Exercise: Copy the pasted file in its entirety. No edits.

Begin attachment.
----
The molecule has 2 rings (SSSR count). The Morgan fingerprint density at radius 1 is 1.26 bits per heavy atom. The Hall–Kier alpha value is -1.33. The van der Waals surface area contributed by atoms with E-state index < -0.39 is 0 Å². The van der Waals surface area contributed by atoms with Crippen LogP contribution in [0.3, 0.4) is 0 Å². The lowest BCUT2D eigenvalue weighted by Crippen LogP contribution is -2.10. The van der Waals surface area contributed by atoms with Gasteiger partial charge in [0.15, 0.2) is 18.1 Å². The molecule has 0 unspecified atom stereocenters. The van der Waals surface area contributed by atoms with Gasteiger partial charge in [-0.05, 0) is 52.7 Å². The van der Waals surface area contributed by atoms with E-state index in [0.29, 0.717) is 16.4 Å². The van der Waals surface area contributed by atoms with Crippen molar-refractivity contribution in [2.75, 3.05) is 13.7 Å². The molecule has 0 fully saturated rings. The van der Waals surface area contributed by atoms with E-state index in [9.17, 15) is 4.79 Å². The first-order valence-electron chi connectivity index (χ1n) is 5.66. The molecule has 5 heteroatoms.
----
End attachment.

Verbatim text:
The molecule has 2 rings (SSSR count). The Morgan fingerprint density at radius 1 is 1.26 bits per heavy atom. The Hall–Kier alpha value is -1.33. The van der Waals surface area contributed by atoms with E-state index < -0.39 is 0 Å². The van der Waals surface area contributed by atoms with Crippen LogP contribution in [0.3, 0.4) is 0 Å². The lowest BCUT2D eigenvalue weighted by Crippen LogP contribution is -2.10. The van der Waals surface area contributed by atoms with Gasteiger partial charge in [0.15, 0.2) is 18.1 Å². The molecule has 0 unspecified atom stereocenters. The van der Waals surface area contributed by atoms with Gasteiger partial charge in [-0.05, 0) is 52.7 Å². The van der Waals surface area contributed by atoms with E-state index in [0.29, 0.717) is 16.4 Å². The van der Waals surface area contributed by atoms with Crippen molar-refractivity contribution in [2.75, 3.05) is 13.7 Å². The molecule has 0 fully saturated rings. The van der Waals surface area contributed by atoms with E-state index in [9.17, 15) is 4.79 Å². The first-order valence-electron chi connectivity index (χ1n) is 5.66. The molecule has 5 heteroatoms.